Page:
Home / Social Issues / Women and Education / Nearly a decade on: Women’s degree college in Rawalpindi still incomplete
Nearly a decade on: Women’s degree college in Rawalpindi still incomplete

Nearly a decade on: Women’s degree college in Rawalpindi still incomplete

By Mudassir Raja

RAWALPINDI: Nearly a decade after work on the project started  the Government Degree College for Women in Saddar area of Rawalpindi remains incomplete, The Express Tribune has learnt.

With a semi-finished building, girls in the old  localities (mohallas) are forced to travel to other parts of the city to get education.

Work on the college on Police Station Road had begun in 2007.

Following demands by locals, Rawalpindi native Sheikh Rashid Ahmed, who was the minister for railways back then, had managed to obtain eight Kanals of land from Pakistan Railways for the college. The college was estimated to cost around Rs40 million to build.

However, work on the college stalled after the change of government in 2008.

The building currently stands partially finished, with the flooring and eight classrooms completed. Some of the classes have white boards and fans installed but are otherwise bereft of any furniture. The entire building though, seems to have been forgotten by the government.

“There is no government college for thousands of girls in Saddar area,” said Khawar Butt, an area resident who has been protesting against the delays in completing the college.

He added that residents of Ahata Sheikh Fazal Ellahi, Movi Mohalla, Khazanchi Ahata, Koila Center, Babu Mohallah, Praim Gali, Fazal-e-Haq Galli, Ahata Mithu Khan, Ghandam Mandi, Bhusa Mandi, Police Station Road, Railway Road, and for Railway colony have to travel to other parts of the city to get an education.

The only other college for women in the area, Butt said, was operated by the federal directorate of educational institutions for cantonments and garrisons.

Other nearby colleges for women are also administered by the military authorities where 80 per cent of seats are reserved for children of military personnel.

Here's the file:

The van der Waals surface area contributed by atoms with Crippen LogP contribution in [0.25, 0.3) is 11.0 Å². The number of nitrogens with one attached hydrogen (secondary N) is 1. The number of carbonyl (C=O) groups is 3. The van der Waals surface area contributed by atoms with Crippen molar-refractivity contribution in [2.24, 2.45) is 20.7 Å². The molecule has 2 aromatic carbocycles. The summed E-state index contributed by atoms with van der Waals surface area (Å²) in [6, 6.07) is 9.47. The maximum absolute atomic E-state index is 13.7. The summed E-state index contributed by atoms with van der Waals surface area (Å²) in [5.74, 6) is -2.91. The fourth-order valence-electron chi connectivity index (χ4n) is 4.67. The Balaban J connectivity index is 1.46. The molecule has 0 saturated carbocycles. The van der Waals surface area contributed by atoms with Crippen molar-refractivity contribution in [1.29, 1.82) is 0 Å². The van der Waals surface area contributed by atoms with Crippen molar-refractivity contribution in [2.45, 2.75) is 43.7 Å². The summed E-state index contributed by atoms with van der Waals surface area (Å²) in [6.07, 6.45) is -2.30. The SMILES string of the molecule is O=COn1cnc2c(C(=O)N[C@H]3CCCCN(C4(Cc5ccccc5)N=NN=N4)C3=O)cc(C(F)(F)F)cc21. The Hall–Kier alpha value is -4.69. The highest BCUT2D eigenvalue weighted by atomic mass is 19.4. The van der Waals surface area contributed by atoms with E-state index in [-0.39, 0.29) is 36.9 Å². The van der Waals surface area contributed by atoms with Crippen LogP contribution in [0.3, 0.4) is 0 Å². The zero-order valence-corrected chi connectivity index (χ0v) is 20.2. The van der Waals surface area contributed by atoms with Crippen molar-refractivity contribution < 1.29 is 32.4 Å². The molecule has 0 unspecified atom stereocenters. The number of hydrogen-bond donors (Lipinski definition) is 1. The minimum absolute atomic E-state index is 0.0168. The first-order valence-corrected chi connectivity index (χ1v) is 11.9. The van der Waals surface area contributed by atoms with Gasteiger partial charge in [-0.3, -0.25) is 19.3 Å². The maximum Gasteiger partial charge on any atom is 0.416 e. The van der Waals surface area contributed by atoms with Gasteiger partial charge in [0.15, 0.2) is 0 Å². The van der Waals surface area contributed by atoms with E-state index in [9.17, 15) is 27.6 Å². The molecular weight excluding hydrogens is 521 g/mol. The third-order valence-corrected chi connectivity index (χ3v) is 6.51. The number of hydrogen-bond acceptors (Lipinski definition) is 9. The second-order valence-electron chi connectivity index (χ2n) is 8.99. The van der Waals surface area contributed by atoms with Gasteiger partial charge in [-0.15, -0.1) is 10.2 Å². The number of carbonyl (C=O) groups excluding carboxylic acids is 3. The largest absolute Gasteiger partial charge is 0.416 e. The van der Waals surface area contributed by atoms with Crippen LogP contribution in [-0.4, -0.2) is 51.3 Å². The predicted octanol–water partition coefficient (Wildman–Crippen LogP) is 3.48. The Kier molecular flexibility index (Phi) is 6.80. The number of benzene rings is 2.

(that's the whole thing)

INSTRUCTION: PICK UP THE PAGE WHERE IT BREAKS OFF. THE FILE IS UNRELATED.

Javaid Paracha, another area resident, complained that in addition to a lack of colleges for girls, the Punjab government had also moved three primary and secondary schools for girls out of Saddar. These schools had been moved since the buildings they were in were quite old and in a state of disrepair.

He added that in 2010, the then Pakistan Muslim League-Nawaz (PML-N) MNA from NA-55, Malik Shakeel Awan, promised some money to help complete the college, but the promise had yet to materialise.

Muhammad Imran, another local said that frustrated residents had staged a protest outside the college on December 9 demanding that the Punjab government complete it on priority basis.

He added that following their protest, local PML-N leaders had hung  a banner on the walls of the college building which read that a grant of Rs50 million had been approved to complete the project.

However, no official notification to that effect had been issued, Imran said.

Director of Colleges for Rawalpindi Division, Malik Muhammad Asghar, could not be contacted despite repeated attempts.

The Express Tribune

 

About Web Desk

Leave a Reply

Your email address will not be published. Required fields are marked *

*

burberry pas cher burberry soldes longchamp pas cher longchamp pas cher polo ralph lauren pas cher nike tn pas cher nike tn nike tn pas cher air max 90 pas cher air max pas cher roshe run pas cher nike huarache pas cher nike tn pas cher louboutin pas cher louboutin soldes mbt pas cher mbt pas cher hermes pas cher hollister pas cher hollister paris herve leger pas cher michael kors pas cher remy hair extensions clip in hair extensions mbt outlet vanessa bruno pas cher vanessa bruno pas cher vanessa bruno pas cher ralph lauren pas cher

Scroll To Top